The first is convenience. We are going to be available on the NASCAR Tracks app, the same app they use for ticketing. This will be right in there so it’s just a couple taps away from getting a high-quality, real-time feed that is communication among drivers, crew chiefs, spotters, officials — all that good stuff that people love that you don’t have to get another separate device. You can use your own gear with that app. What people say often about Mixhalo when they are using it at an event is that it collapses the distance between the fan and whatever is happening the concert or the sporting event or whatever. I expect the same thing.
Being integrated with partners’ software and hardware adds a true sense of permanence and seems to bode well.
It opens up a ton of scale for us. We can provide multiple channel aspects, coverage in hard-to-reach areas, people with hearing impairment and sensitivities. We can help with that, using a Mixhalo app sometimes or, as with NASCAR, integrated into their app. We don’t have much of a preference. It depends on the situation, but it’s great to be embedded in the things that fans are already doing.
How do you typically structure deals with partners? What should a venue operator who wants to incorporate Mixhalo expect?
The client is usually the venue, team, league, whoever is bringing us in. There are a lot of things that go into the pricing: how many fans they expect, how many venues, how many channels, what are the idiosyncrasies of the venue and the event. All those things go into pricing. Some customers have also structured it as more of a hybrid where they say we’ll pay this amount and then let’s bring in a sponsor to cover the rest. There are things we can do for different sponsors and making sure they get credit for bringing this amazing experience to the fans. We’re still a startup and still nimble and we can work with our partners to figure out what works for everybody.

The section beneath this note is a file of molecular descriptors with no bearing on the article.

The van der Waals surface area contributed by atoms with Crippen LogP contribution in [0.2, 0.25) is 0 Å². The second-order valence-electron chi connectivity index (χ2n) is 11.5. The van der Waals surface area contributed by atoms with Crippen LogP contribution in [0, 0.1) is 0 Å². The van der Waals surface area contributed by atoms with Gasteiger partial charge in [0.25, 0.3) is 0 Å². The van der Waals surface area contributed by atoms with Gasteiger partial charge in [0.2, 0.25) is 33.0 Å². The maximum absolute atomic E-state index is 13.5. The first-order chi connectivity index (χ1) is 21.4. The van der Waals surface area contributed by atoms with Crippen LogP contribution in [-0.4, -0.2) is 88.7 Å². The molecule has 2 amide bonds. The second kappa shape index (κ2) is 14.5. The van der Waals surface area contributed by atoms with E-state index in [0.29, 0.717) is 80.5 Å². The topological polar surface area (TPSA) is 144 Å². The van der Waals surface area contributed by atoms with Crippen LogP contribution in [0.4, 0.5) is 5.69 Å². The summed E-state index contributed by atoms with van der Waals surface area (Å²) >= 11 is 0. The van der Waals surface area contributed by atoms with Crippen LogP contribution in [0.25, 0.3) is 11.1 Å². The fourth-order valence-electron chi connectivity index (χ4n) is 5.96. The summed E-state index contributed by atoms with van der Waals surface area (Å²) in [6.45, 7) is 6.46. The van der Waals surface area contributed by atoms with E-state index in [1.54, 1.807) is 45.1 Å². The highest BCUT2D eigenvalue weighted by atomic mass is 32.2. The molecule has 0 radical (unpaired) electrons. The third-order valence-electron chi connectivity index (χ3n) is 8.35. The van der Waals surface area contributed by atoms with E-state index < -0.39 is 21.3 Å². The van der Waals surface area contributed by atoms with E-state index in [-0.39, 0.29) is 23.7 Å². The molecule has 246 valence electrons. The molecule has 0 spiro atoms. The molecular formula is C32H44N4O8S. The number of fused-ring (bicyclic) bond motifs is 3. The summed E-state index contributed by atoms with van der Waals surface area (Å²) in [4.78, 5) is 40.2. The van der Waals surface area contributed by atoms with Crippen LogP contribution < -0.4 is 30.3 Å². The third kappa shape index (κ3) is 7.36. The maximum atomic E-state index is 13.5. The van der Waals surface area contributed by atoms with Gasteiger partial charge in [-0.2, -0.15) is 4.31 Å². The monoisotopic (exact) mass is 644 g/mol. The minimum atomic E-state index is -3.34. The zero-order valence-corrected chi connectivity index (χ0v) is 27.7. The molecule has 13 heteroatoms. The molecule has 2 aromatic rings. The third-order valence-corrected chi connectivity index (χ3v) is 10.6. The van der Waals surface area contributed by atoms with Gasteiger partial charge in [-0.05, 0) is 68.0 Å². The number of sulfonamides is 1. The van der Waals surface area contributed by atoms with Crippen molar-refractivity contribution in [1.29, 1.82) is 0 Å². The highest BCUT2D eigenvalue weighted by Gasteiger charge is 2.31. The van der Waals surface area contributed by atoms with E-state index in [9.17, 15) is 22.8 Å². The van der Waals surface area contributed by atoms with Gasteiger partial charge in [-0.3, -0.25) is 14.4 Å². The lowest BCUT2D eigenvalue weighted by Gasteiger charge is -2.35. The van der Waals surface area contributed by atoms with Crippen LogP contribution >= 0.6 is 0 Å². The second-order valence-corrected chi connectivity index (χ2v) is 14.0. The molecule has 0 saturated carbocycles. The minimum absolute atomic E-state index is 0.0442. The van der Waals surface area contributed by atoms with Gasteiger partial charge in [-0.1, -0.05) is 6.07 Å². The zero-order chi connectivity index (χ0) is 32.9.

Are clients at this stage of your firm’s life cycle reaching out or is it still a matter of getting out there and educating people about what you have to offer and what it can do for them?
In the last three or four months there’s been a sea change. We have good investors and founders. We can get to everybody, but it was a lot of our reaching out to people up until this winter when it started to flip the other way around. The name’s getting out there. Venues, teams, leagues and artists all know that it’s important to elevate these experiences as much as you can and to be inclusive in terms of bringing in multi-language content and alternate feeds and allowing people to customize what they hear. We reached a tipping point where there’s probably more inbound now than outbound. A couple years ago we’d have to kind of give it away to get people to try it and now people are coming ready to pay and they can see the value for the fans, their venue and for their team or their concert. The momentum is palpable.